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All of the Dirt on AC Condenser Coils

Okay, what the heck is an air conditioner condenser in the first place? And why does it have coils? Sounds gross. 

No worries, because Rowland Air is here to help you unravel all of the mysteries of the HVAC world

Actually, no, because we don’t want to bore you to tears. But we do want to help with an informational piece on condenser coils and why keeping them clean matters a lot.

What Is an AC Condenser, and How Often Should the Coils Be Cleaned?

The condenser sits inside the exterior AC unit alongside your home. The condenser coil is an assembly of tubing that works a lot like the radiator on your car; its mission is heat transfer, and it uses high-tech compressed refrigerant to do its job. It all happens because of the fins that increase the coil’s surface area and enable efficient heat transfer. 

But how often you need to clean your condenser coils is going to vary depending on a lot of things. 

In southern California, it’s relatively dry compared to other parts of the country, and you might think that’s a good thing for condenser coils, but don’t think so fast. We also get a lot of salt air in Ventura County and surrounding areas, and that means corrosion. 

What Happens If They’re Not Regularly Cleaned?

Dust, grime, oil, and surface corrosion effectively insulate the coil, which is the opposite of good. The fins on the coil absolutely need bare metal-to-air contact in order to work their best.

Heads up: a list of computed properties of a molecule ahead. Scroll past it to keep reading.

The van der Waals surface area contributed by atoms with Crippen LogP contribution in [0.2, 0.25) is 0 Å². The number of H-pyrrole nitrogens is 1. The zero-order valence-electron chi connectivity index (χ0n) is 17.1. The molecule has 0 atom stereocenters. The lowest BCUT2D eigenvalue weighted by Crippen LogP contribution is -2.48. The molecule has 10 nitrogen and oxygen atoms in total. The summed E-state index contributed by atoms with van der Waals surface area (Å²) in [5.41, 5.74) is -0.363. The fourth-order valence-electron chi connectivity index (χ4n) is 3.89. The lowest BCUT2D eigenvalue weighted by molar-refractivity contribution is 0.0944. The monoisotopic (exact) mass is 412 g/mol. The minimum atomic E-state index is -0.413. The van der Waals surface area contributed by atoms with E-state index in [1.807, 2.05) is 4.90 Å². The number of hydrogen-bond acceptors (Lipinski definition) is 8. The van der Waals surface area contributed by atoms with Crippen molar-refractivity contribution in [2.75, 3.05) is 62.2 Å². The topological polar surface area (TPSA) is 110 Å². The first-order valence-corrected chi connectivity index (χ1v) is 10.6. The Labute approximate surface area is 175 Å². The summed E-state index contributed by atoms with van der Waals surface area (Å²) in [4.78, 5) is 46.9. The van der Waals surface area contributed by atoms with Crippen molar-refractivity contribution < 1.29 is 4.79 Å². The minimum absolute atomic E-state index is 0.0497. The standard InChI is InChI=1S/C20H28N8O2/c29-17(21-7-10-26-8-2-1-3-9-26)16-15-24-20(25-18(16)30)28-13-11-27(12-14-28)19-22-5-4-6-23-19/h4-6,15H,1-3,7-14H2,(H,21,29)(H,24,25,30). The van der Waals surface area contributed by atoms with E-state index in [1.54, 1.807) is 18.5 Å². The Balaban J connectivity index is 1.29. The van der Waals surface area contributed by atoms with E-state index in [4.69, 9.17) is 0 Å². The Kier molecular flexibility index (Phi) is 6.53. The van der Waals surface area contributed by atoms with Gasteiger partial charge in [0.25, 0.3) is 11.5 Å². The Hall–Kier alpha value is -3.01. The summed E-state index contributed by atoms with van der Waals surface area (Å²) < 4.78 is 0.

Is This a DIY Job?

There are indeed many do-it-yourself condenser coil cleaning products on the market these days. Probably the most important principle to invoke here is that just because you can do a thing doesn’t necessarily mean that you should. 

HVAC professionals go to school for a while and for a good reason. They learn quite a lot when they’re there, and that’s just the beginning. All of the technicians at Rowland Air have years of on-the-job experience. They’ve seen it all, and they know how to spot a problem and address it before it becomes expensive or catastrophic. 

They also have an entire truck full of parts and tools specifically designed to be used on the highly specialized equipment that comprises your home’s HVAC system. 

We don’t recommend you try this at home, in other words.

What Would a Professional Do?

The awesome thing is that a pro won’t just show up with a garden hose, spray your coil down with (damaging) high-pressure water, charge you a million bucks, and leave.

Professional technicians inspect and analyze the condenser coil’s performance and condition. They also not only clean but also align your coil’s fins with specialized tools and products designed for HVAC systems. 

On top of that, they will confirm that the correct amount of refrigerant, no more and no less, is present within the system, and they will perform a full safety check of the equipment before they sign off on it.

It’s very important to keep your condenser coil’s fins clean and maintained. You don’t want that expensive HVAC system working harder than it needs to.